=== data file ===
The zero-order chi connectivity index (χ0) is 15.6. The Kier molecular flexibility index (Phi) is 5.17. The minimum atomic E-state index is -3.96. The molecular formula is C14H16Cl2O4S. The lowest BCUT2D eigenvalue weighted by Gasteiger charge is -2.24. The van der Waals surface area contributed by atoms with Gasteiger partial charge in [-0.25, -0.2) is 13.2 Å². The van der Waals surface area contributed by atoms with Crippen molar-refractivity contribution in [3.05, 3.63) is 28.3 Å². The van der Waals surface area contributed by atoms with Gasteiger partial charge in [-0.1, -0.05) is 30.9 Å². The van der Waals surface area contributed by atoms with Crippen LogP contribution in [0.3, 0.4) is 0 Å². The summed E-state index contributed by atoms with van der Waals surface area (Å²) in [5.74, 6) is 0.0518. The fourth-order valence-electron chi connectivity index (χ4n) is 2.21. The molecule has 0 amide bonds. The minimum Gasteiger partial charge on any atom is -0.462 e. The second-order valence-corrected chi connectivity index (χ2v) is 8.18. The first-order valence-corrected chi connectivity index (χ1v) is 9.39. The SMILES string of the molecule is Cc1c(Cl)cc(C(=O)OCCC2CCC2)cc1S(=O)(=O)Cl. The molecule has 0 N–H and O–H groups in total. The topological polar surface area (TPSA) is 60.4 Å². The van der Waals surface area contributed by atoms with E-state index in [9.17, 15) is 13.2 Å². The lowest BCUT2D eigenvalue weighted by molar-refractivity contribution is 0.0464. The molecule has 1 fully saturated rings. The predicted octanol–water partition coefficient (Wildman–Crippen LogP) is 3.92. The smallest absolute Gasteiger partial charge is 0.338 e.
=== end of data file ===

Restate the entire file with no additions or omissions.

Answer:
The zero-order chi connectivity index (χ0) is 15.6. The Kier molecular flexibility index (Phi) is 5.17. The minimum atomic E-state index is -3.96. The molecular formula is C14H16Cl2O4S. The lowest BCUT2D eigenvalue weighted by Gasteiger charge is -2.24. The van der Waals surface area contributed by atoms with Gasteiger partial charge in [-0.25, -0.2) is 13.2 Å². The van der Waals surface area contributed by atoms with Crippen molar-refractivity contribution in [3.05, 3.63) is 28.3 Å². The van der Waals surface area contributed by atoms with Gasteiger partial charge in [-0.1, -0.05) is 30.9 Å². The van der Waals surface area contributed by atoms with Crippen LogP contribution in [0.3, 0.4) is 0 Å². The summed E-state index contributed by atoms with van der Waals surface area (Å²) in [5.74, 6) is 0.0518. The fourth-order valence-electron chi connectivity index (χ4n) is 2.21. The molecule has 0 amide bonds. The minimum Gasteiger partial charge on any atom is -0.462 e. The second-order valence-corrected chi connectivity index (χ2v) is 8.18. The first-order valence-corrected chi connectivity index (χ1v) is 9.39. The SMILES string of the molecule is Cc1c(Cl)cc(C(=O)OCCC2CCC2)cc1S(=O)(=O)Cl. The molecule has 0 N–H and O–H groups in total. The topological polar surface area (TPSA) is 60.4 Å². The van der Waals surface area contributed by atoms with E-state index in [9.17, 15) is 13.2 Å². The lowest BCUT2D eigenvalue weighted by molar-refractivity contribution is 0.0464. The molecule has 1 fully saturated rings. The predicted octanol–water partition coefficient (Wildman–Crippen LogP) is 3.92. The smallest absolute Gasteiger partial charge is 0.338 e.